ICM Decisions in Split-Pot Tournaments

The Problem

Congratulations, we have just made it to the final table of a Pot-Limit Omaha Eight or Better Multi-Table Tournament! Now what?

There are 8 remaining at the final table. We are past the bubble and playing to maximize our value on a sliding pay scale. The Payouts, Chip Counts, and Current ICM Values (aka cEV) prior to posting our big blind are as follows:

Position Payout

1 $1,950

2 $1,475

3 $1,100

4 $840

5 $575

6 $450

7 $350

Total $6,740

Chips Current ICM Value

Player 1 21,000 $936

Player 2 7,000 $601

Player 3 38,000 $1,181

Player 4 6,000 $568

Hero 26,000 $1,020

Player 6 32,000 $1,107

Player 7 (BS) 53,000 $1,327

Total 183,000 $6,740

Player 7 has been working the big stack and raising the table more than her share. In the last 10 hands, she has been involved in 6 hands and her cards were exposed four times at showdown. Those hands were:

A578 – Three of one suit

A8JJ – Three of one suit

QQ89 - rainbow

AKJ9 - double-suited

The blinds are 1000/2000 and you are in the BB. As expected, the Bully raises to 5000, and the table folds around to you. If find you have a very strong hand, what is the best possible play? Let’s take a look our table observations and then take a look at the math.

• There are two stacks at less than 3M, in serious danger of elimination

• The difference between being eliminated now and outlasting the two small stacks $575 compared with $350, or a 60% improvement in pay.

• A double-up here makes us the chip leader, giving us a better shot at first prize, especially as cautious as this table has been.

• Based on prior behavior, if we reraise, we expect that the bully will reraise and put us all-in 100% of the time.

• Based on prior behavior, if we flat call, we expect villain to respond to our flop bet with an all-in move about 70% of the time and to fold the other 30%.

Now let’s look at the math. Here are our ICM values in the following scenarios.

• We fold preflop ($995)

• We flat call and fold on the flop ($948)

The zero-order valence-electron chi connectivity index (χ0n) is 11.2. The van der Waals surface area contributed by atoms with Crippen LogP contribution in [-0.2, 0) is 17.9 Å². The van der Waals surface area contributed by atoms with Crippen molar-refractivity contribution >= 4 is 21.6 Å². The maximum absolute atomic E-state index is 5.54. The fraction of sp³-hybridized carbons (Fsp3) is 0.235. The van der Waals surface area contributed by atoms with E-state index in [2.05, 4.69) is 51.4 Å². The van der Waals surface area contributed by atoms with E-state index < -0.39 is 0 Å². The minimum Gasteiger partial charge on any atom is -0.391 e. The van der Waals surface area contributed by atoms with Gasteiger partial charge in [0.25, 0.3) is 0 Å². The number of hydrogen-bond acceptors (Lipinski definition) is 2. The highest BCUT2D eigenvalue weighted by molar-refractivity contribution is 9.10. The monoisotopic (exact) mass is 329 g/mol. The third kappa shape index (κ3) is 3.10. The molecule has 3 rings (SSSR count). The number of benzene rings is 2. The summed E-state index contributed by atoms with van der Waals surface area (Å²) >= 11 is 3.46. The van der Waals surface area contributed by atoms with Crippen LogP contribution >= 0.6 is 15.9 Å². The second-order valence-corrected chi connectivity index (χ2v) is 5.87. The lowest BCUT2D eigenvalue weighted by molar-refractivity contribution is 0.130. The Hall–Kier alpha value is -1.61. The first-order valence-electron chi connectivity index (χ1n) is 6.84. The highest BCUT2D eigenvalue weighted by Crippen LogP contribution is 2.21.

• We bet the flop and bully folds ($1079)

• We chop the pot and profit by T500 ($1031)

• We double up ($1329)

• We are eliminated ($350)

• We get ¼ of the pot ($803)

• We get ¾ of the pot ($1195)

Option 1 - Push or Fold Only

Here is the ICM value of AA23 double-suited, the strongest possible hand in PLO8. We will assume that villain repots and put us all-in, and we will use propokertools.com simulations of AA23ds versus a random hand to determine the remaining distribution.

Percent ICM Value Result

Losses 17.50% $350 $61.25

Chops 18.35% $1,031 $189.14

Scoops 61.41% $1,329 $816.18

3/4 1.71% $1,195 $20.40

1/4 1.04% $803 $8.32

100.00% ICM Value $1,095

Compared to folding AA23 double-suited preflop ($995), we confirm that raising with the best possible hand is a positive equity play and increases our cEV by about 10%. The ICM model needs to be very severe before we should contemplate folding a monster starting hand.

If we assumed that villain would fold pre-flop 30% of the time that we reraise, the numbers for AA23 would come out as follows.

Percent ICM Value Result

villain folds preflop 30.00% $1,079 $323.70

Losses 12.25% $350 $42.87

Chops 12.84% $1,031 $132.40

Scoops 42.99% $1,329 $571.32

3/4 1.19% $1,195 $14.28

1/4 0.73% $803 $5.82

100.00% ICM Value $1,090

Assuming that villain will always call our reraise, the weakest double-suited hands we can push with and still be marginally profitable include A2Q5 ($996), A35J ($994), A45J ($996), A5JJ ($996). Any AAxx hand that includes one low card will be profitable, but the strong high-side hand AAKK double-suited is only worth $970, somewhat worse than folding that hand preflop.